Olive Oil Lawsuit Alleges Misleading Label Claims

We recently wrote that researchers at UC Davis found most <"http://www.yourlawyer.com/topics/overview/Extra_Virgin_Olive_Oil">extra virgin olive oils tested—and they looked at some pretty popular brands, including Bertolli, Popeian, Carapelli, Mezzetta, and Mazzola, to name just some—are not what they claim to be. As a matter-of-fact, the team found that over two-thirds of oils claiming to be extra-virgin, were not and did not meet international or pending US standards.

Now, the Los Angeles Times writes that a group of chefs, restaurants, and so-called “cooking enthusiasts” have filed a complaint against a variety of olive oil makers and retailers. The plaintiffs are seeking an injunction to prevent distribution of questionable oil and may seek restitution in the form of hundreds of millions of dollars for profits obtained through deception, added the LATimes.

Extra virgin is the highest grade olive oil, according U.S. Department of Agriculture (USDA) and the International Olive Council (an international, intergovernmental organization that deals with issues involving olives and olive oil) standards. To bear the label “extra virgin,” olive oil must be cold-processed to prevent degradation of aromatic compounds; have higher levels of healthful fats and antioxidants; and have relatively low acidity levels—0.8 grams per 100 grams or less.

The complaint, just filed in Orange County Superior Court, alleges that some of these products are diluted with inferior ingredients and producers and outlets—Wal-Mart Stores Inc. and Bristol Farms—have deceived Californians about the quality of the olive oil sold in that state, said the LATimes. Other defendants—Gelson’s Markets, Kmart, and Target Corporation—are being accused of charging extra virgin olive oil prices for inferior products, said the LATimes. Outlets such as Trader Joe’s and Costco were not named because products sold at those locations were not found to be adulterated.

Extra virgin olive oil can be adulterated by mixing it with cheaper refined oils, such as hazelnut oil, or with a cheaper refined olive oil, making the adulteration more difficult to chemically detect.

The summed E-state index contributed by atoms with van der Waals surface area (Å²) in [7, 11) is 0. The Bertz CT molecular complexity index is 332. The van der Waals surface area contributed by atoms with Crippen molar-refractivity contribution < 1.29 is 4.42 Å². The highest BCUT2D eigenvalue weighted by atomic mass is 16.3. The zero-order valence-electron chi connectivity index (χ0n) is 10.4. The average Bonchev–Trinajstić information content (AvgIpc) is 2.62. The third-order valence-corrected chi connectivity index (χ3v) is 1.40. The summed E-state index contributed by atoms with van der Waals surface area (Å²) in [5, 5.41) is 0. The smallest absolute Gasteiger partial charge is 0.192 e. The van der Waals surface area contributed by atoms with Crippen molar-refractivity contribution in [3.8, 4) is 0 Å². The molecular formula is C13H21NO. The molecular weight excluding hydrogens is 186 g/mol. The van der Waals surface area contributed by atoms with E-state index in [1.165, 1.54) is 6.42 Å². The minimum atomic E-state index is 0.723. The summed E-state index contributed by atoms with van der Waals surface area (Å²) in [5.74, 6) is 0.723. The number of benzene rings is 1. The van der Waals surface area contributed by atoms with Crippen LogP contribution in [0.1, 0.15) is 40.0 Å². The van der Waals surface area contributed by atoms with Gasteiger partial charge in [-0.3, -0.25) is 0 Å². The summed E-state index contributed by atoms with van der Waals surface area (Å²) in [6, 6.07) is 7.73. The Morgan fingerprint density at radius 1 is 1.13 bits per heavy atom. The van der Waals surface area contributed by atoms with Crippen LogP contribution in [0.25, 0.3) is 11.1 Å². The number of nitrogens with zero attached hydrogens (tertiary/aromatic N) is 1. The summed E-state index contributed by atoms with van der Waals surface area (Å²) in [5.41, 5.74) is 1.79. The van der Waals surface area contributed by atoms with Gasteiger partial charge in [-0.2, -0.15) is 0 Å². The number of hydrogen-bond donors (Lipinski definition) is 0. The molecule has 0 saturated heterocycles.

The UC Davis research team found that 69 percent of the imported oils and 10 percent of the California-produced oils sampled failed to meet internationally accepted standards for extra virgin olive oil. This type of mislabeling could be costing consumers a bundle, as olive oil labeled extra virgin is considered a premium product. According to a report in the LA Times, in one California grocery store, a 750-milliliter bottle of Bertolli’s extra-virgin olive oil cost $14.29, while the same-size bottle of Bertolli’s extra-light olive oil cost $7.99. Overall, US consumers spend $700 million annually on olive oil labeled extra virgin.

While federal law bars a company from not disclosing on the label that it is selling a blend of oils, the LATimes said previously, it is technically legal for companies to mark lower-quality olive oil as top-end. There are no federal rules that define what “virgin” or “extra-virgin” olive oil. The USDA standards, which are set to go into effect in October, are only voluntary.

Many have long suspected that much of the extra virgin olive oil marketed in the US was anything but and the UC Davis study, the first of its kind by an American academic institution, provides the first empirical proof of this deception. The newly-filed lawsuit relied heavily on these findings, said the LATimes.

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